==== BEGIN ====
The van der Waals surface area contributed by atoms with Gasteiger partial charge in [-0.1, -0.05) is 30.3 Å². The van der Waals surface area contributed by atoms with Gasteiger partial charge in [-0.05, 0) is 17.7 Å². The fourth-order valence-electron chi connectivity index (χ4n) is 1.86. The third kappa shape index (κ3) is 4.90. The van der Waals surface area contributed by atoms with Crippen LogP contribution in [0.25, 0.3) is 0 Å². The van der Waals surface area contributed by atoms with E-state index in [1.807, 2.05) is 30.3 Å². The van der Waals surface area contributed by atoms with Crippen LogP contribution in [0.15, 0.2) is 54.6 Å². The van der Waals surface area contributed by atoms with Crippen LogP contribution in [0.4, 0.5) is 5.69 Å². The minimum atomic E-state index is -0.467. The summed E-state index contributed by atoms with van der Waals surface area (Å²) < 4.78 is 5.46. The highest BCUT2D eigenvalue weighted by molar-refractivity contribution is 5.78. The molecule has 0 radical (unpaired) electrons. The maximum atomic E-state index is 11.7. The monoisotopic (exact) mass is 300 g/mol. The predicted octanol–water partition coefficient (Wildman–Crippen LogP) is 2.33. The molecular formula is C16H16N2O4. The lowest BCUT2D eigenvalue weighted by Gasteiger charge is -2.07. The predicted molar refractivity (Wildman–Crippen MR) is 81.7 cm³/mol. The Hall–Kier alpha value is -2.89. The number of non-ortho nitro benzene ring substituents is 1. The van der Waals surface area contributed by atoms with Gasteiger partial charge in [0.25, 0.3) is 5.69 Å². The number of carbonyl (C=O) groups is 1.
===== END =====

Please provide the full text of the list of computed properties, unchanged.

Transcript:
The van der Waals surface area contributed by atoms with Gasteiger partial charge in [-0.1, -0.05) is 30.3 Å². The van der Waals surface area contributed by atoms with Gasteiger partial charge in [-0.05, 0) is 17.7 Å². The fourth-order valence-electron chi connectivity index (χ4n) is 1.86. The third kappa shape index (κ3) is 4.90. The van der Waals surface area contributed by atoms with Crippen LogP contribution in [0.25, 0.3) is 0 Å². The van der Waals surface area contributed by atoms with E-state index in [1.807, 2.05) is 30.3 Å². The van der Waals surface area contributed by atoms with Crippen LogP contribution in [0.15, 0.2) is 54.6 Å². The van der Waals surface area contributed by atoms with Crippen LogP contribution in [0.4, 0.5) is 5.69 Å². The minimum atomic E-state index is -0.467. The summed E-state index contributed by atoms with van der Waals surface area (Å²) < 4.78 is 5.46. The highest BCUT2D eigenvalue weighted by molar-refractivity contribution is 5.78. The molecule has 0 radical (unpaired) electrons. The maximum atomic E-state index is 11.7. The monoisotopic (exact) mass is 300 g/mol. The predicted octanol–water partition coefficient (Wildman–Crippen LogP) is 2.33. The molecular formula is C16H16N2O4. The lowest BCUT2D eigenvalue weighted by Gasteiger charge is -2.07. The predicted molar refractivity (Wildman–Crippen MR) is 81.7 cm³/mol. The Hall–Kier alpha value is -2.89. The number of non-ortho nitro benzene ring substituents is 1. The van der Waals surface area contributed by atoms with Gasteiger partial charge in [0.25, 0.3) is 5.69 Å². The number of carbonyl (C=O) groups is 1.